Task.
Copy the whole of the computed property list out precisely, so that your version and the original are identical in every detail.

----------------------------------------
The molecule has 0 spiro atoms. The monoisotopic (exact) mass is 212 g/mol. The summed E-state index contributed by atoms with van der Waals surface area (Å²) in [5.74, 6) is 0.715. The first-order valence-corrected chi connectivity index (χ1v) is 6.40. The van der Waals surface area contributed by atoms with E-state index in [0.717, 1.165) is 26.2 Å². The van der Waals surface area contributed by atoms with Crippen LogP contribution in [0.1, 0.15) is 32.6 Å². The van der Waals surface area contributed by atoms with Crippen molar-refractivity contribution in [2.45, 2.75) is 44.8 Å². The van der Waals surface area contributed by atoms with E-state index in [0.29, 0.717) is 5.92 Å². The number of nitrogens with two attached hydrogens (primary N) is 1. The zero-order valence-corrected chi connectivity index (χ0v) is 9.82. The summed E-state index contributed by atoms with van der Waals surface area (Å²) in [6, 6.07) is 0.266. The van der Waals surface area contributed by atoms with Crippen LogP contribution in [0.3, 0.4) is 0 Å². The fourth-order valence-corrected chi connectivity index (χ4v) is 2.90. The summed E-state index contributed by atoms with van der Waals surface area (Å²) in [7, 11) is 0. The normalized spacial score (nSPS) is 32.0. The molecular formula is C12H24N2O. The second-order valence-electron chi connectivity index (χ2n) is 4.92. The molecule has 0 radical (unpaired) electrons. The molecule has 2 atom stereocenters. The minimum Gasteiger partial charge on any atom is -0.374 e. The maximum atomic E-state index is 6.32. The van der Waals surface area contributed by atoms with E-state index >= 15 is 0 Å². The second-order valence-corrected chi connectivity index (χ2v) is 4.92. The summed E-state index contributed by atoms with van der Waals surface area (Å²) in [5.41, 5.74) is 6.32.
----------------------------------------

The molecule has 0 spiro atoms. The monoisotopic (exact) mass is 212 g/mol. The summed E-state index contributed by atoms with van der Waals surface area (Å²) in [5.74, 6) is 0.715. The first-order valence-corrected chi connectivity index (χ1v) is 6.40. The van der Waals surface area contributed by atoms with E-state index in [0.717, 1.165) is 26.2 Å². The van der Waals surface area contributed by atoms with Crippen LogP contribution in [0.1, 0.15) is 32.6 Å². The van der Waals surface area contributed by atoms with Crippen molar-refractivity contribution in [2.45, 2.75) is 44.8 Å². The van der Waals surface area contributed by atoms with E-state index in [0.29, 0.717) is 5.92 Å². The number of nitrogens with two attached hydrogens (primary N) is 1. The zero-order valence-corrected chi connectivity index (χ0v) is 9.82. The summed E-state index contributed by atoms with van der Waals surface area (Å²) in [6, 6.07) is 0.266. The van der Waals surface area contributed by atoms with Crippen LogP contribution in [0.3, 0.4) is 0 Å². The fourth-order valence-corrected chi connectivity index (χ4v) is 2.90. The summed E-state index contributed by atoms with van der Waals surface area (Å²) in [7, 11) is 0. The normalized spacial score (nSPS) is 32.0. The molecular formula is C12H24N2O. The second-order valence-electron chi connectivity index (χ2n) is 4.92. The molecule has 0 radical (unpaired) electrons. The molecule has 2 atom stereocenters. The minimum Gasteiger partial charge on any atom is -0.374 e. The maximum atomic E-state index is 6.32. The van der Waals surface area contributed by atoms with E-state index >= 15 is 0 Å². The second-order valence-corrected chi connectivity index (χ2v) is 4.92. The summed E-state index contributed by atoms with van der Waals surface area (Å²) in [5.41, 5.74) is 6.32.